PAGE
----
My daughter was born quadriplegic, legally blind, and unable to eat or drink so she is dependent on a feeding tube. She is unable to even hold a toy in her hand. She is unable to speak but that doesn't mean she can't communicate. On the contrary, she has taught me more in the last 6 years than all my almost 60 previous years combined.
  1. A severely disabled child can be a tremendous blessing. After the initial tears and anger subsided my disabled daughter quickly became the greatest blessing of my life. She has brought me tremendous joy and fulfillment and has taught me what is truly important in life. It is through a child who is incapable of returning my affections that I have learned the true meaning of love. Although it's a difficult job I wouldn't trade it for anything.
  2. Having a severely disabled child is like having a magnifying glass to expose your true character. Whether they be virtues or flaws, your character strengths and weaknesses will be exposed due to the additional stress imposed on the parents. For those of us who rise to the challenge there is little reward but, for those who don't, there is a long line of people waiting to criticize us and tell us how to do our job.
  3. There is no such thing as reciprocity. I once dedicated an entire year of my life to helping a family care for a quadriplegic member but, now that the shoe is on the other foot, in the six years since my quadriplegic daughter was born, the number of people who have volunteered to come into my home to help with her care is zero.
  4. Your child's chances of being abused are enormous. There are predators who target vulnerable people for rape, theft, and horrific crimes but it goes far beyond that. Disabled children are bullied mercilessly by other children. The very people who are supposed to be protecting your child often lash out, not out of maliciousness but out of frustration. Teachers discipline disabled students more often than non-disabled students. Bus drivers may be intolerant of disabled people because they require extra attention and cause them to be off schedule. Caregivers find it easier to watch TV than to change a diaper. It goes on and on. I feel the frustration too so and, although I don't take out my frustrations on my child, I do understand how easy it is for this to happen. It grieves me that those among us who are so vulnerable are the ones so frequently abused. (see Nancy Grace on YouTube)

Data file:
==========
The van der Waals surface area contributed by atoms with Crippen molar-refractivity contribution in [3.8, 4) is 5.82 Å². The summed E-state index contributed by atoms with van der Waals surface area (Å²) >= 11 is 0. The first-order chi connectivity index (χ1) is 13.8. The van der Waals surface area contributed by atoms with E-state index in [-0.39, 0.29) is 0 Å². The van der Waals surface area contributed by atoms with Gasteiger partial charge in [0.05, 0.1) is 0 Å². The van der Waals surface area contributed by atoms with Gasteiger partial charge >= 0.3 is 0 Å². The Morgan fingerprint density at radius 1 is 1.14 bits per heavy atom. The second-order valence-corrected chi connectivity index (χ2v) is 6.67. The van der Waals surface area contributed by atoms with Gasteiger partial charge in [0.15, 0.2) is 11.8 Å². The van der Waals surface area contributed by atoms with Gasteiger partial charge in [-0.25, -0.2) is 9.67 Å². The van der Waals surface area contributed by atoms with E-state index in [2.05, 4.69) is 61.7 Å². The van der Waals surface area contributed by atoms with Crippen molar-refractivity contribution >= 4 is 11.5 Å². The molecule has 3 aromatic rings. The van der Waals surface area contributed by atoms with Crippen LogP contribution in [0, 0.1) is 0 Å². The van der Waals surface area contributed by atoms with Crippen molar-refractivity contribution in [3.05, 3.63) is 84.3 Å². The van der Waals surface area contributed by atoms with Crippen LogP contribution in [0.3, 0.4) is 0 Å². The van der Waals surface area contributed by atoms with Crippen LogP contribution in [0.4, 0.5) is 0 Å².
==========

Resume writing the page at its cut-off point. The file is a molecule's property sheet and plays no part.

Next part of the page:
5. Chances are your marriage won't survive. I keep in contact online with many other families with similar children and I've lost count of the number of times one of the parents, usually the father, bails and leaves the other parent to care for the disabled child. It's a combination of stress on the relationship and one or both parents resenting the fact that they no longer have a life of their own because their life is totally occupied caring for the disabled child. As I write this I am keenly aware that I may soon lose my partner, not out of abandonment but because the same birth traumas that almost killed my daughters will likely kill their mother.
  6. There's a good chance your child will die before reaching adulthood. As I keep in touch with hundreds of families with children like my daughter, there's a never ending stream of reports that one of these precious children has died. I feel like the survivors of the USS Indianapolis must have felt. For those who don't know the story, the USS Indianapolis was sunk in World War II in warm waters infested by sharks. About 900 men survived the initial sinking but the navy never reported the ship missing so they floated in the water for days watching their shipmates being picked off, one by one, by the sharks. By the time they were spotted by accident and rescued, only 316 men were still alive.
  7. The burden of caring for a severely disabled child is so great many parents actually resort to killing their child. I was stunned how often this happens. Like many parents with a disabled child, I research my child's condition online and, about once a month, I run across a news article about a severely disabled child being killed by their parent. Usually the child is starved to death over a long period of time, the cruelest death imaginable, but cases of death by abuse or mercy killings are not that uncommon either. The numerous starvation cases are an indictment of how our society looks out for its most vulnerable members. For this to happen, friends, family, and all the various social agencies involved with the child have to be looking the other way over an extended period of time and yet it does happen and it happens regularly. How can this happen in a so-called civilized society?